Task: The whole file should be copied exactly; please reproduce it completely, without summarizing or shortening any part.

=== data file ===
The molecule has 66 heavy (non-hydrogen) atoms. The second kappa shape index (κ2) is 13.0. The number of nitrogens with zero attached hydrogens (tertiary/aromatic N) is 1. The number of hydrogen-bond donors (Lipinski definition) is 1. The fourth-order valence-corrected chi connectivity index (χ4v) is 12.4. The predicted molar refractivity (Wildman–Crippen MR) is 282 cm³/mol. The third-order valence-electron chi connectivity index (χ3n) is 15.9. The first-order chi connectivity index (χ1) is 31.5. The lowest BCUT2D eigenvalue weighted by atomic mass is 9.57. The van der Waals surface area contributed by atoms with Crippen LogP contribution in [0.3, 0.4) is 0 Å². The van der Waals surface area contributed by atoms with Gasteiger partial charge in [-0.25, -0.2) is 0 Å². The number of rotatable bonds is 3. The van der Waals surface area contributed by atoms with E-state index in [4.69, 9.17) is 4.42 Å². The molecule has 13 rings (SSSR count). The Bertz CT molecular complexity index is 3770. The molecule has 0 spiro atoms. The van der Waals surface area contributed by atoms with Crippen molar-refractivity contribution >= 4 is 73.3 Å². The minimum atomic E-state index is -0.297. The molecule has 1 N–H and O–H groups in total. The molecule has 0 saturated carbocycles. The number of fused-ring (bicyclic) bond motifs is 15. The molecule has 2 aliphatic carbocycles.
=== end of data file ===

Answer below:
The molecule has 66 heavy (non-hydrogen) atoms. The second kappa shape index (κ2) is 13.0. The number of nitrogens with zero attached hydrogens (tertiary/aromatic N) is 1. The number of hydrogen-bond donors (Lipinski definition) is 1. The fourth-order valence-corrected chi connectivity index (χ4v) is 12.4. The predicted molar refractivity (Wildman–Crippen MR) is 282 cm³/mol. The third-order valence-electron chi connectivity index (χ3n) is 15.9. The first-order chi connectivity index (χ1) is 31.5. The lowest BCUT2D eigenvalue weighted by atomic mass is 9.57. The van der Waals surface area contributed by atoms with Crippen LogP contribution in [0.3, 0.4) is 0 Å². The van der Waals surface area contributed by atoms with Gasteiger partial charge in [-0.25, -0.2) is 0 Å². The number of rotatable bonds is 3. The van der Waals surface area contributed by atoms with E-state index in [4.69, 9.17) is 4.42 Å². The molecule has 13 rings (SSSR count). The Bertz CT molecular complexity index is 3770. The molecule has 0 spiro atoms. The van der Waals surface area contributed by atoms with Crippen molar-refractivity contribution >= 4 is 73.3 Å². The minimum atomic E-state index is -0.297. The molecule has 1 N–H and O–H groups in total. The molecule has 0 saturated carbocycles. The number of fused-ring (bicyclic) bond motifs is 15. The molecule has 2 aliphatic carbocycles.